What does it mean to care? How can pre-K to 2 teachers have a genuine caring relationship with their learners? Caring relationships are motivated by mutual empathy, based on the understanding and recognition of others and their needs. In the early learning classroom, caring is present in the relationship between children and teacher: Teachers respond to children’s needs and interests when they adapt and design a differentiated curriculum.
When they truly care for children, teachers meet students’ social and academic realities and create opportunities for deep, meaningful, and relevant learning. Caring enhances the child-teacher relationship, especially in a culturally diverse classroom. Being in a constant caring relationship motivates children to learn.
Although caring may be intrinsic to teaching, it’s important that teachers reflect on the implications that caring has for their teaching practice, and question and reflect on how much their caring habits are culturally inclusive and responsive.
Building a Circle of Caring in a Culturally Diverse Classroom
Teachers can respect, dialogue with, and consider each child’s social and cultural background to model and promote caring in the classroom, and they can include opportunities for teaching children to practice and reflect on their own caring habits. Teachers can do this by listening to their students, giving them a voice, and encouraging them to share their stories.
Listening: A teacher who cares is an attentive one, who talks with students, provokes critical thinking and reflective responses, and makes thoughtful connections among school disciplines and life experiences. In my teaching practice, I often connect classroom subjects to facts of different cultures. While talking about plants, colors, historical facts, or geographic elements, for example, I engage children to connect their cultural background to what I’m teaching, aiming for meaningful learning.
A caring teacher is one who listens. Listening is a responsibility that’s emotionally and intellectually important. Provide a secure environment so that students can feel they matter and they’re being heard.
To listen to someone is to move beyond the conversation in which one speaks and the other listens. Listening in teaching consists of recognizing and connecting with the students, with their experiences, and with their social and cultural backgrounds.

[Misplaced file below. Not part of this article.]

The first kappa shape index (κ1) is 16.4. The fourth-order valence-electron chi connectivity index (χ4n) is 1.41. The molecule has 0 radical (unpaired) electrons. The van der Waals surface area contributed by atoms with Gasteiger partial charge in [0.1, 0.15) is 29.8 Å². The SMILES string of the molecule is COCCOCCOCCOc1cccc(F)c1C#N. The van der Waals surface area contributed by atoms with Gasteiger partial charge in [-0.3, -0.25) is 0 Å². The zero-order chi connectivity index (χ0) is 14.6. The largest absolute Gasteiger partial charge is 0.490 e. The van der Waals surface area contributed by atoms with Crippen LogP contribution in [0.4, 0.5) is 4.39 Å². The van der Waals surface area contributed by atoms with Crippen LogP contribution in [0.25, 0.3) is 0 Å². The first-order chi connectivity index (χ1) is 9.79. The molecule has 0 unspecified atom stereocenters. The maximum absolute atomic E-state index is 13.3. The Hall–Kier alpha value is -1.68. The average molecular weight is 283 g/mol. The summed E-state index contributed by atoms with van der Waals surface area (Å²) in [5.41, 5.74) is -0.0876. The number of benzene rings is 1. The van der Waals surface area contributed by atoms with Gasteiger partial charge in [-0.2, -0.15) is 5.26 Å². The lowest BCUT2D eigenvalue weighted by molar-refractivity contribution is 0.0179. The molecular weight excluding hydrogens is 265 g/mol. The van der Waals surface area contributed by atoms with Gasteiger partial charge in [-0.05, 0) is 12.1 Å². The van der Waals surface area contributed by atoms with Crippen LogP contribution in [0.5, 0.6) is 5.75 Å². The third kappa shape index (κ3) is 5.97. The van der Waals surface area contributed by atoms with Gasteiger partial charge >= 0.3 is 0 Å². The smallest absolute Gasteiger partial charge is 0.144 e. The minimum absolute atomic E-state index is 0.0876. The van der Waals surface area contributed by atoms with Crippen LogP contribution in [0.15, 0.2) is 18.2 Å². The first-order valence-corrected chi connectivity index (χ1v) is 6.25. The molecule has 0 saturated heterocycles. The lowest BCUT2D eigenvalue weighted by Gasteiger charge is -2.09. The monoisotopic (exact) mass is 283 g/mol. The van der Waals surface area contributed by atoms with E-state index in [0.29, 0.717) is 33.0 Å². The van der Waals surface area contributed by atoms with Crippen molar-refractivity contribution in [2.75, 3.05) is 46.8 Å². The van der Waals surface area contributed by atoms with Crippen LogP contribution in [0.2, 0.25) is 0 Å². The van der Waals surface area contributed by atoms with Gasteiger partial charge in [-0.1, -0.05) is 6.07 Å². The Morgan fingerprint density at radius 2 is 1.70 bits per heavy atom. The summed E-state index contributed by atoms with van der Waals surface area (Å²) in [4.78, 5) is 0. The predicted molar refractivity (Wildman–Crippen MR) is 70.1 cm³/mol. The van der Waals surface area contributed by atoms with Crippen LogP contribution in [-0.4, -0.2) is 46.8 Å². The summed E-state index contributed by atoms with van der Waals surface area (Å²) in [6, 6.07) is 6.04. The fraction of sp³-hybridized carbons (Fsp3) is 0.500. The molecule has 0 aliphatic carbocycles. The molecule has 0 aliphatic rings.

Voice: It’s important that teachers acknowledge the social, cultural, and ethical responsibility they have in nurturing and maintaining caring relationships as well as welcoming the children’s voices and making them feel their stories are valued by creating a safe space for them to be heard.
It’s also critical to promote and engage children in self- and social awareness, as these are important steps in promoting a more inclusive classroom. I created a memory game with pictures of different people that the children have to match with cultural elements, such as musical instruments, clothing style, or typical food.
I also created a “cultural Bingo game,” using pictures of people of different nationalities. When I refer to a specific picture, I provide clues such as “the person has black curly hair and wears glasses” or “the person has brown skin tone and long black hair.” After choosing their options, the children and I discuss our similarities to and differences with the person in the picture.
These activities exemplify caring and can widen the teacher’s lens on their curriculum and their teaching practices, promoting and enhancing sustainable and respectful relations among children, their stories, and the diverse society they live in.
Sharing stories: Supported by a caring relationship, children feel safe sharing their stories. I bring movies and picture books to class to further engage students. While presenting these materials, I ask questions about the characters’ qualities and whether the learners can relate to them, the setting, and the main idea. To further engage the learners, I also ask how they would tell their stories and what main ideas they would include.
As a first step, they narrate their stories to one another. As a second step, the children and I use technology tools to draw, record, or (using pictures) animate their stories. While sharing their stories, children are building a caring community, promoting empathy for one another and supporting each other’s emotions and responses. As a result, children are able to identify and respond well regarding their and others’ feelings. These stories can also promote reflexive dialogue that both children and teachers can reflect on.
Assessment: Caring is not a single act. It requires practice and continuity. It also demands reflection on caring relationships and the way educators evaluate children. To assess the children in a caring way, teachers can collect relevant information from the learners’ stories, interests, and goals.
This way, the assessment is not only content focused but also learner focused, valuing the children’s thinking and emotional, cognitive, and academic learning and growth. In this process, teachers can reflect on not only “What has the child learned?” but also “How has the child been building their knowledge?” With this question in mind, I assess the children by how their social, emotional, and language skills have improved, and what new knowledge and concepts they learned while listening to others’ stories and connecting school subjects with cultural topics and elements.
When teachers personalize children’s learning by meeting their social, cultural, and academic realities, needs, and demands, they create an atmosphere that nurtures deep, meaningful, and relevant caring and learning.